“It is the devil who hates the idea of large families unless, of course, the offspring can be raised up to be God-hating adults i.e. Islam, or children raised up in broken homes with no Godly heritage,” wrote Philip (Flip) Benham, national director of Operation Save America, an anti-abortion group.
 
“[God] calls children a blessing,” Benham wrote. “Can you think of anyone that does not want God’s blessings? But, by and large, most of us in America are in disagreement with God over this issue.”
 
“Large families, raised in the fear and admonition of the Lord, are a blessing that comes from the Lord Himself to do battle against His enemy,” said Benham, who has five children. “Faye and I could have had many more children. I often look at our table and wonder about the others who could have been here if we had only known this truth.”
 
Other followers include a missionary, quoted by a blogger, who visited a Baptist church in Iowa, with his large family filling an entire pew. “We believe in birth control,” he said. “We put God in control of the births.”
 
Last year a Southern Baptist couple from Arkansas received national media attention when American Mothers Incorporated named Michelle Duggar, a home-school mother of 14 children with a 15th on the way, as Young Mother of the Year.
 
Bill Elliff, pastor of the Summit Church, a Southern Baptist congregation in North Little Rock, Ark., and his wife, Holly, have eight children.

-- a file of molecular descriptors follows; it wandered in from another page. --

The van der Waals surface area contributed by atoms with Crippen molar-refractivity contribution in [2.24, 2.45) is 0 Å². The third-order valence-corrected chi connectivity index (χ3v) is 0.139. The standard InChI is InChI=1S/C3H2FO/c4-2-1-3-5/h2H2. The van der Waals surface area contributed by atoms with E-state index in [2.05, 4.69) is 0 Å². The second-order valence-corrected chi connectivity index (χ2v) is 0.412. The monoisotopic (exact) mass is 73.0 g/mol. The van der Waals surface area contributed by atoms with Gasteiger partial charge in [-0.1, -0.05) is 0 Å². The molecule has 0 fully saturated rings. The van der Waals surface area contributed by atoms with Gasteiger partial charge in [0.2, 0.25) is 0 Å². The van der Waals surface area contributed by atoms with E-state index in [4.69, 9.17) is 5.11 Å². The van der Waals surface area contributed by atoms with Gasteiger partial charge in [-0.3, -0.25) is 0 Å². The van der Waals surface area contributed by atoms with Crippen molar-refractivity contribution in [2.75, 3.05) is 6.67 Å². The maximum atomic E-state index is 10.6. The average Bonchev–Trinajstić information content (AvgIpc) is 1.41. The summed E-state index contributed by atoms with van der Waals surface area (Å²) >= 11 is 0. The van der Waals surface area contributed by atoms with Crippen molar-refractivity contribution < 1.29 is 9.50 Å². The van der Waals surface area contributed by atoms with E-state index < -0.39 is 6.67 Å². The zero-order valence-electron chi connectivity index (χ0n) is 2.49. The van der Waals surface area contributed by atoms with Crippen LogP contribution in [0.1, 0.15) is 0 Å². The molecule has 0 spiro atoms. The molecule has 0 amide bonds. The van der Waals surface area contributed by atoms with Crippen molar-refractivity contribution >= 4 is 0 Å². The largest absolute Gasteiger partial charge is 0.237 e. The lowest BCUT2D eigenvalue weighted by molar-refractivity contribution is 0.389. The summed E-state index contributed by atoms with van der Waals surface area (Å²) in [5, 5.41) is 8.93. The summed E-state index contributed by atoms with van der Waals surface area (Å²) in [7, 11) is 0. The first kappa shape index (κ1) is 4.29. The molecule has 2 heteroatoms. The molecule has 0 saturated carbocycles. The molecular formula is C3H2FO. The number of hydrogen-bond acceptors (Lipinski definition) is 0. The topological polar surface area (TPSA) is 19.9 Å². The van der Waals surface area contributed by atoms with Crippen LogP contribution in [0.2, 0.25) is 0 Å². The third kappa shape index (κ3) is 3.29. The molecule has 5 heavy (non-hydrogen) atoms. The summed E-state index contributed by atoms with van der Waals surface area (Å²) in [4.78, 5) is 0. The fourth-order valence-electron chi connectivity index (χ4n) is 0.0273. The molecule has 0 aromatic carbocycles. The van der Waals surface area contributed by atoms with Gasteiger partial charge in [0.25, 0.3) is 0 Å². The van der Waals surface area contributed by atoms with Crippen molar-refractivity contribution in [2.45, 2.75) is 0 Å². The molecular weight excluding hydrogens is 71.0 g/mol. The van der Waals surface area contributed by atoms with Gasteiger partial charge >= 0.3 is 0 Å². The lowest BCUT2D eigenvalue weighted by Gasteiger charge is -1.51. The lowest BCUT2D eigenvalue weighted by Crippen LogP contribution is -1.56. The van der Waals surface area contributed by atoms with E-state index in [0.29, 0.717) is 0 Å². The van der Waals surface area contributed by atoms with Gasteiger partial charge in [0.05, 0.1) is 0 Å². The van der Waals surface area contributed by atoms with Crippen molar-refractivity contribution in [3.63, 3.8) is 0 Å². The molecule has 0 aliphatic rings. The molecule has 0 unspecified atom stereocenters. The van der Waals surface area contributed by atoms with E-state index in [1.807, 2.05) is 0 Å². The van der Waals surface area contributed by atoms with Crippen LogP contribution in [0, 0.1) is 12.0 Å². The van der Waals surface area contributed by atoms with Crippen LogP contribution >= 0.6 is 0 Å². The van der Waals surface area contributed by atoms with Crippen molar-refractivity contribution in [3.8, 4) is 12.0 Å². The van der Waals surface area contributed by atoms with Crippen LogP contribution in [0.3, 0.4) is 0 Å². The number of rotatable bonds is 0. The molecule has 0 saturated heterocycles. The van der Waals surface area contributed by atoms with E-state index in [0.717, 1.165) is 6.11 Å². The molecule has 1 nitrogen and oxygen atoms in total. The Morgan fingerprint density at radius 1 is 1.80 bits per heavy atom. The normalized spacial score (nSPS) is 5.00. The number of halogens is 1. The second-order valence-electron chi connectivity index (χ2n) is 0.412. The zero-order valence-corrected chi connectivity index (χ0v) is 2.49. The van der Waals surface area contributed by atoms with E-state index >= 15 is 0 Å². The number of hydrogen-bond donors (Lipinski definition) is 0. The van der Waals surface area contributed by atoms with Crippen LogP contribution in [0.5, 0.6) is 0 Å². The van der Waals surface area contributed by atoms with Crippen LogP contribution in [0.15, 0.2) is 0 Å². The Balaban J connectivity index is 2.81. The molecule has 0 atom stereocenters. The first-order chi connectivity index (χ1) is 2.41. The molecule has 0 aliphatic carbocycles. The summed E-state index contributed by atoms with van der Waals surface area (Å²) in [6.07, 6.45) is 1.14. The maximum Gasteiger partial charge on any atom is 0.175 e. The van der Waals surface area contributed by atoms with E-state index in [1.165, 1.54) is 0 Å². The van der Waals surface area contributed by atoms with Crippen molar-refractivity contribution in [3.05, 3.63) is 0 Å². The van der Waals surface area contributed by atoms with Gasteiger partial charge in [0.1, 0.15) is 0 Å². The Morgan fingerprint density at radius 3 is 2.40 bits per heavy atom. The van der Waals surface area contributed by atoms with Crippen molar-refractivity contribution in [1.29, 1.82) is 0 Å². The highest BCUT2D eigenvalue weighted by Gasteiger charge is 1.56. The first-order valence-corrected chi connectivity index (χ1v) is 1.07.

In a 2002 radio interview, Holly Elliff said she used birth control early in their marriage but stopped after her fourth child, when she and her husband studied the Bible and decided to surrender the size of their family to the Lordship of Christ.
 
She said it took her about six months to work through the Bible’s references to children as a blessing, to God’s sovereignty in opening and closing the womb and about releasing her life to something that at that point was not her personal preference.
 
“As I did that, over and over and over, I found the same things: that God was the Creator of life, that God knew who He wanted to create, He knew what we were going to look like, He had a plan for every person–that it was all His business,” she recalled. “It was not what I wanted to find in the Scripture, but that’s what I kept encountering.”
 
A former SBC seminary president, Mark Coppenger, wrote in February that Christians have a responsibility to “be fruitful and multiply.”
 
“Certainly, there are those who are called to singleness,” Coppenger, now a pastor in Illinois, wrote in Baptist Press. “Of course, there are reasons for couples to delay or interrupt child-bearing. But the burden of justification before God always rests upon the willfully childless.”